In his biography of St. Margaret, Francois Mauriac, the French author and Nobel laureate, tells us that as a child Margaret possessed a sweet, loving temperament — as long as she got her way. In her village Margaret’s good looks and quick wit attracted attention, especially the attention of older boys. Margaret, who would not let anyone tell her what to do, discovered that with a little skillful flirting she could get boys to do almost anything she wanted them to do. When she was about 14 years old she caught the eye of Arsenio, the 16-yearold son of the local baron; he invited Margaret to live at the castle as his mistress. Margaret accepted.
For Margaret her new life was idyllic. A rich young man said he loved her. She had escaped the harsh life of a peasant to live in ease and comfort in a castle where servants did everything for her. The only thing that marred Margaret’s happiness was Arsenio’s candid avowal that he would never marry her. A baron’s son might have a peasant as his mistress, but he could not marry her. Nonetheless, Margaret believed she could change his mind. When she gave birth to Arsenio’s son, she thought the baby would persuade him to marry her. It never happened.
Margaret had lived as Arsenio’s mistress for nine years when he left the castle for a few days to tend to some business at one of his family’s estates. He did not return on the day he was expected. Nor the day after. Nor the day after that. Then Arsenio’s dog showed up alone. The dog’s behavior made Margaret nervous. It cowered in corners and whined. Suddenly it took her skirt in its mouth and, backing up, pulled her toward the door. As Margaret followed the dog outside she felt a terrible sense of dread. The dog led her deep into the woods, then stopped at a pile of dead branches and dry brush where once again it began to whimper. Margaret’s hands trembled as she cleared away the dead wood. Beneath the pile, lying in a shallow pit, she found Arsenio, dead and decaying.
Who killed Arsenio? No one knows. But Margaret’s mind was not on the culprits: for the first time in a long time she was thinking about the state of her soul. She and Arsenio had lived in sin together for nine years and had never been sorry about what they were doing. Now she wondered if at the last moment Arsenio had had time to repent. And she wondered, if death took her suddenly, would she have the sense to beg God for His mercy and forgiveness?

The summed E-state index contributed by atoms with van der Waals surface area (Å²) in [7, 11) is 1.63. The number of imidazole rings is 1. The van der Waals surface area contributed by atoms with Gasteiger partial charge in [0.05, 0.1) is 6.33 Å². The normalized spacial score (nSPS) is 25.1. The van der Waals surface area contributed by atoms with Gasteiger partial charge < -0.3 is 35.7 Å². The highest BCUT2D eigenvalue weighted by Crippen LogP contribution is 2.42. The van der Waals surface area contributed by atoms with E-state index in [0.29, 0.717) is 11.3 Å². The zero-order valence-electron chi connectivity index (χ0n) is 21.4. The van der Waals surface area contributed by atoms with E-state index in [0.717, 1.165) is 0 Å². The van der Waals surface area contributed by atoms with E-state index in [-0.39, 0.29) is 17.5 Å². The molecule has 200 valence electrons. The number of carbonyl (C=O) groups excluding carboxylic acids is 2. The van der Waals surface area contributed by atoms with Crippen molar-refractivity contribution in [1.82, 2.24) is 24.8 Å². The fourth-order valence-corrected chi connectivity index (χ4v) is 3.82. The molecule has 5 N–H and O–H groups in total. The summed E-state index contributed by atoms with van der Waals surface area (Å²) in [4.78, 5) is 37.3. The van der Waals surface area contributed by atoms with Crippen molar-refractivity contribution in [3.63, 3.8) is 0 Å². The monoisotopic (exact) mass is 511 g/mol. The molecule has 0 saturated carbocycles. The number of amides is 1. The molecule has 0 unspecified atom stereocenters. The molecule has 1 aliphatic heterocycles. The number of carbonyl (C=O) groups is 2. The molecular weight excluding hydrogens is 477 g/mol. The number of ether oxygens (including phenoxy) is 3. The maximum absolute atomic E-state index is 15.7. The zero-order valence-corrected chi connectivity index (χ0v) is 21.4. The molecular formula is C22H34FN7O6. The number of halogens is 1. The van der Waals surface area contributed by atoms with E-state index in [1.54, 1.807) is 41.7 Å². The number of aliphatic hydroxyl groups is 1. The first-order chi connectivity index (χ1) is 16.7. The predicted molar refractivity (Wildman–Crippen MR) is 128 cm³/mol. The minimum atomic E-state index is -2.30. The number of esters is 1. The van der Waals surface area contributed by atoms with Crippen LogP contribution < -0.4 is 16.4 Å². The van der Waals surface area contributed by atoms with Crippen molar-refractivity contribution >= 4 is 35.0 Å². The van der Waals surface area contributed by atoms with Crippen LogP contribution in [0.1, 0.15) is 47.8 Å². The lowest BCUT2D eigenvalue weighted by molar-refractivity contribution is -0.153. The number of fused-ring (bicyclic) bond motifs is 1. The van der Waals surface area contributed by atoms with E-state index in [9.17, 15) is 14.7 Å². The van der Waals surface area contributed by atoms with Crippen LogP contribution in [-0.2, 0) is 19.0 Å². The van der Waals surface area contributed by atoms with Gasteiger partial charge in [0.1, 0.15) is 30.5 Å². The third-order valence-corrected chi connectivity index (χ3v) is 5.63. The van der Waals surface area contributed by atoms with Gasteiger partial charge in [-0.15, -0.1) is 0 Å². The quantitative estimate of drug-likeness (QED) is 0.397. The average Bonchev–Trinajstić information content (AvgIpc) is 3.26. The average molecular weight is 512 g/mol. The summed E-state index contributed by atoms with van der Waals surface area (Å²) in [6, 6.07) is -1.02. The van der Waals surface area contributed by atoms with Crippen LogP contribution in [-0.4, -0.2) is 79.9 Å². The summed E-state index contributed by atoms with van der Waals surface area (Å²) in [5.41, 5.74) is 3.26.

Determined to make a fresh start, Margaret took her little boy and left Arsenio’s castle. She headed for the hilltop town of Cortona where, she had heard, the Franciscan fathers helped repentant sinners. The Franciscans of Cortona were kinder than Margaret imagined. They found a home for her and her son. They assigned two Franciscan priests to be her spiritual directors. When Margaret’s son was old enough, the Franciscans arranged for him to go to school.
The priests suggested that Margaret devote herself to good works, so she served as nurse to the poor in Cortona. She became such a skilled midwife that the women in labor insisted that no one but Margaret care for them.
Aft er Arsenio’s sudden death, Margaret became especially devoted to the poor souls in purgatory. For the rest of her life she prayed earnestly for the dead. When Margaret herself was dying, she had a vision of a vast company of souls streaming out of heaven: They were the souls she had ransomed from purgatory with her prayers.
As a young woman, Margaret had made a bad decision, but she turned her life around, found a stable home for her child, found a career for herself, and found spiritual and emotional comfort from the Franciscans of Cortona. For these reasons, she is a good role model for single mothers.
St. Margaret of Cortona is the patron saint for women raising children alone, and invoked against sexual temptation. Her feast day is February 22.
Thomas Craughwell is the author of more than 30 books, including “Saints Behaving Badly” and “This Saint Will Change Your Life.”